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Tax probate and how to navigate the process

Your Beneficiaries And Inheritance Tax: How To Effectively Navigate The Probate Process

By David Pritchard


Benjamin Franklin once stated, “… in this world nothing is certain except death and taxes.” Beyond this statement’s gloom, it holds true, especially in today’s world where inheritance tax has become a significant, unavoidable part of most estates. On a recent episode of our podcast, A Dab of Investment, I discussed how we help our clients at Applewood Independent navigate the murky waters of probate processes.

How do you pass on your estate to your beneficiaries without losing a lot of it to taxation?

Inheritance tax: what it means for your beneficiaries

Inheritance tax has remained static since 2009, with no sign of changes on the horizon for inheritance task rules. But despite its stative nature, it has wielded – and will continue to wield – a significant impact on all of us. 

IHT started out as a tax for the ‘very wealthy individuals.’ However, with the threshold being frozen and other factors such as house price increases coming into play, many more executors may have to pay off thousands (or hundreds of thousands) in inheritance tax.

In accordance with IHT rules, each person in the UK may be able to leave a tax-free allowance of up to £325,000 to their beneficiaries. Sounds fantastic, doesn’t it? However, the main catch to be aware of is that if you’ve allotted gifts to the beneficiaries within the last 7 years, this could create a twisted web that results in your executors paying inheritance tax.

But there’s light at the end of the tunnel, after all. The residence nil rate band (a new allowance which has a threshold of £175,000) is available to anyone if the family home is passed onto direct descendants such as children, grandchildren, etc. This could potentially increase the inheritance tax exemption threshold to £500,000 or £1 million for couples.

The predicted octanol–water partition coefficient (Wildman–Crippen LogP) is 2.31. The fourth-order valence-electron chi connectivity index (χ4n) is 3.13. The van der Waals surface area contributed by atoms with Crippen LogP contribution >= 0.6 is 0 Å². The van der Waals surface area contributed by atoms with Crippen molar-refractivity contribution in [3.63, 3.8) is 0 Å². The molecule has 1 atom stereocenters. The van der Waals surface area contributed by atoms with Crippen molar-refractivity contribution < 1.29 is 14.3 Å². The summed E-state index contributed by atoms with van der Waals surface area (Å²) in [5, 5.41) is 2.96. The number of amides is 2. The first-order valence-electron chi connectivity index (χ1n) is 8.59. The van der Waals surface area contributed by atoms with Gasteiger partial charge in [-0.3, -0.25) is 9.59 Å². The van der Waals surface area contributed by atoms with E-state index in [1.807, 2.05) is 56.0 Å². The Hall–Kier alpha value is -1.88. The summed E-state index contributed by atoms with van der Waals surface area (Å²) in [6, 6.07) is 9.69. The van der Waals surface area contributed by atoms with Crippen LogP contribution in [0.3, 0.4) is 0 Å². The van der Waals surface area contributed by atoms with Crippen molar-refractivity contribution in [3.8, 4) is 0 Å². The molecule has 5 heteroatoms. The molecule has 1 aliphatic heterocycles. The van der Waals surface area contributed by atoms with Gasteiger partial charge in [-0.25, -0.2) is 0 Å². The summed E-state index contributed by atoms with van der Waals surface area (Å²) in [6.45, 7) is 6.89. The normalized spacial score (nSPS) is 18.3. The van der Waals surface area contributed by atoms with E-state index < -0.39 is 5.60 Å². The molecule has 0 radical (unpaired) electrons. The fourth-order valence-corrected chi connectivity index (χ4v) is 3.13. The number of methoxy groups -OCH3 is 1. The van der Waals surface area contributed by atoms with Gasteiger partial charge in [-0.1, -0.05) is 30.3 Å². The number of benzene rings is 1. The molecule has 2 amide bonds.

Finding options for inheritance tax planning

At the moment, there are a wide range of options available for people who want to undertake IHT planning in the most seamless, tax-efficient way possible. 

Most people choose to go down the frequently trodden  – and efficient – path of gifting their assets away during their lifetime to lower the estate’s value, causing their beneficiaries to be exempt from inheritance tax. However,  there are other alternatives available such as trusts or life insurance policies, and of course, tax-efficient investments. 

The latter is fast-becoming a significant part of IHT planning as it opens the door to many opportunities. For instance, some aspects of the current regulations allow investments to go into the AIM  – Alternative Investment Market. This offers individuals a leeway since any investments held there at the time of death are outside the individual’s estate and can be passed on tax-free, provided that they held the shares for at least two years prior to their death. 

How Applewood Independent comes in

Regardless of the allure that comes with each inheritance tax planning strategy, independent advice remains the gold standard for anyone going down this path. Inheritance taxation is every bit as complicated as it looks and comes with several pitfalls. Do you really want to navigate this tangled web without a guide to advise you or at the very least, hold your hand?

At Applewood Independent, we’ve spent the past 25 years assisting the probate process for numerous clients and their estates. Our major goal is to aid your beneficiaries and executors to carry out the probate as efficiently as possible. Whether it’s probate valuation or handling the intricacies of your flexi access drawdown (which we’ve discussed in a previous blog), we’re committed to ensuring that everything is passed on to the right person(s) at the right time. 

If you’d welcome our input, expertise and experience, please get in touch by emailing me at

The views expressed in this article are those of the author and do not constitute financial advice. Applewood Independent Ltd is authorised and regulated by the Financial Conduct Authority. For financial advice designed for you and your specific circumstances, please contact the author using the contact details provided in this article or, alternatively, contact the Applewood Independent Ltd office on 01270 626555.

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